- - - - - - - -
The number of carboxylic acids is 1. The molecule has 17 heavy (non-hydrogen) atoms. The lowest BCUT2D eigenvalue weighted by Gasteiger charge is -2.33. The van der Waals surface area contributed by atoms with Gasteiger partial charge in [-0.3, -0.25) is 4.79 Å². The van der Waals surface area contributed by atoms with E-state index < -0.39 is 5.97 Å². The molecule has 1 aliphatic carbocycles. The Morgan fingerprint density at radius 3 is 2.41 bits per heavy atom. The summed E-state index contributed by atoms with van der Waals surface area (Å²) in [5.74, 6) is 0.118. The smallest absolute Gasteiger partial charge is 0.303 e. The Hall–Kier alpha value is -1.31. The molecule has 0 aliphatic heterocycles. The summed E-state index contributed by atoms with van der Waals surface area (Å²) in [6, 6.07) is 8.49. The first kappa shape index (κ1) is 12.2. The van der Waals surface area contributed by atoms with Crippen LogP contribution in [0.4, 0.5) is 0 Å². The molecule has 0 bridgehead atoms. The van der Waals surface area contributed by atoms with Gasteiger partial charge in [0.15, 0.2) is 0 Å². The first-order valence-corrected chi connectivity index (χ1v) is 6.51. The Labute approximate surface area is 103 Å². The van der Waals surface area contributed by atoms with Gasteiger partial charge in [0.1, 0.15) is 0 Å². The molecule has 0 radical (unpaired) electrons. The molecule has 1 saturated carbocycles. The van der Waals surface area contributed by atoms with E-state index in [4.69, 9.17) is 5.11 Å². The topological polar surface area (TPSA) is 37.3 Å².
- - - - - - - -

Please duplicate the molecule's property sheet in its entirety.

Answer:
The number of carboxylic acids is 1. The molecule has 17 heavy (non-hydrogen) atoms. The lowest BCUT2D eigenvalue weighted by Gasteiger charge is -2.33. The van der Waals surface area contributed by atoms with Gasteiger partial charge in [-0.3, -0.25) is 4.79 Å². The van der Waals surface area contributed by atoms with E-state index < -0.39 is 5.97 Å². The molecule has 1 aliphatic carbocycles. The Morgan fingerprint density at radius 3 is 2.41 bits per heavy atom. The summed E-state index contributed by atoms with van der Waals surface area (Å²) in [5.74, 6) is 0.118. The smallest absolute Gasteiger partial charge is 0.303 e. The Hall–Kier alpha value is -1.31. The molecule has 0 aliphatic heterocycles. The summed E-state index contributed by atoms with van der Waals surface area (Å²) in [6, 6.07) is 8.49. The first kappa shape index (κ1) is 12.2. The van der Waals surface area contributed by atoms with Crippen LogP contribution in [0.4, 0.5) is 0 Å². The molecule has 0 bridgehead atoms. The van der Waals surface area contributed by atoms with Gasteiger partial charge in [0.15, 0.2) is 0 Å². The first-order valence-corrected chi connectivity index (χ1v) is 6.51. The Labute approximate surface area is 103 Å². The van der Waals surface area contributed by atoms with Gasteiger partial charge in [0.1, 0.15) is 0 Å². The molecule has 0 radical (unpaired) electrons. The molecule has 1 saturated carbocycles. The van der Waals surface area contributed by atoms with E-state index in [4.69, 9.17) is 5.11 Å². The topological polar surface area (TPSA) is 37.3 Å².